What Happens After You File Chapter 7 Bankruptcy?
Chapter 7 bankruptcy is a liquidation process. To file for Chapter 7, you must first pass a means test, which looks at your current household income. Your household income must be lower than the average annual income for a household of the same size.
A trustee’s most important function in a Chapter 7 filing is to differentiate between exempt and nonexempt property.
Exempt property is property that you are allowed to keep and that will not be sold to satisfy creditors. Examples of exempt property include:
- Your primary residence
- Your primary vehicle
- Household goods
- Clothing and jewelry, up to a certain amount
- Tools of your trade
Tools of a trade may refer to a musician’s instruments or a drywall specialist’s equipment.
Nonexempt property is personal belongings that are sold to repay debts. Examples of nonexempt property include:
- Investment properties or vacation homes
- Second vehicles
- Expensive jewelry or art
- Instruments or tools that are not relevant to your career
After creditors are repaid with proceeds from the sale of nonexempt property, any remaining debt will be discharged. Your discharge letter officially wipes out any remaining qualifying debt.
What Happens After You File Chapter 13 Bankruptcy?
Chapter 13 bankruptcy is referred to as a wage earner’s bankruptcy and is an option if you earn more than the average household of the same size in Maryland or are otherwise ineligible for Chapter 7. As part of this process, you will complete a means test by filling out:
- Form 122C-1 – Used to determine your average monthly income and how long your repayment plan should be.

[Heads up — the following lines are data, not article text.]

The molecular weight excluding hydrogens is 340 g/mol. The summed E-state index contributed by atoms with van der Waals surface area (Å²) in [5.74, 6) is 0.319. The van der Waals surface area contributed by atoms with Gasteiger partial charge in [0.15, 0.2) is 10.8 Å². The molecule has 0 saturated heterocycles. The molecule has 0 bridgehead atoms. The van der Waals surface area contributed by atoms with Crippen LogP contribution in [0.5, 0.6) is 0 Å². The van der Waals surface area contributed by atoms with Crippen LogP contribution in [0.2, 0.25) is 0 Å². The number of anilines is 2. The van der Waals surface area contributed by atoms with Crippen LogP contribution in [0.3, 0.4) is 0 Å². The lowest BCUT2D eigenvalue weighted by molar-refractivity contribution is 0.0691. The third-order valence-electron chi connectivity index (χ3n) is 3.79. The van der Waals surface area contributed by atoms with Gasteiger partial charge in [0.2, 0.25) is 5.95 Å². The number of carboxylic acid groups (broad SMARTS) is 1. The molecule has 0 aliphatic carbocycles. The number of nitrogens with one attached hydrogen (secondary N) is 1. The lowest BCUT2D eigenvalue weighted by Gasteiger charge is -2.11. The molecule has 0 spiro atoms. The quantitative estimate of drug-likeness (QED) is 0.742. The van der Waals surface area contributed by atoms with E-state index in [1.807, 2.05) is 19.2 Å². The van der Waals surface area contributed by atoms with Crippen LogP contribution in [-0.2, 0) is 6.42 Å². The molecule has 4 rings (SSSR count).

- Form 122C-2 – Used to determine what disposable income is eligible to use for paying back creditors.
Payment plans may last anywhere from three to five years, depending on your income. Only provide correct and accurate information when filling out these forms. Even unintentional errors could result in problems, including the dismissal of your bankruptcy case. Have your attorney review your forms prior to submitting them.
Once you’ve completed the means test, you and your lawyer will create a repayment plan and submit it to bankruptcy court. Your creditors will then be given a chance to contest the repayment plan. It can take upwards of three months for a plan to be approved or even longer if your initial repayment plan is rejected.
However, even as you wait for final approval, you will still be required to begin making payments in accordance with your submitted plan within 30 days of filing it.
Do not skip payments or pay less than your plan prescribes. If you do, the court may choose to dismiss your case or convert it to a Chapter 7. To avoid this outcome, consider using payroll deductions or autopay functions so that you never miss a payment.
If you successfully complete your repayment plan, you can expect the remainder of your debt to be discharged.
Securing Your Financial Future With Belsky, Weinberg & Horowitz, LLC
It doesn’t matter how you got into debt. If you’re struggling to keep up with monthly payments or are worried about losing your home, the bankruptcy attorneys at Belsky, Weinberg & Horowitz, LLC want to help you set your finances back on track.
We provide vigorous legal representation to residents of Baltimore, Glen Burnie, Rockville, Columbia, Hagerstown, Greenbelt, and elsewhere in Maryland.
For an opportunity to speak one-on-one with an attorney about what happens after you file for bankruptcy in Maryland, please fill out our convenient online form or call our office. We’ll schedule you for a private consultation free of charge.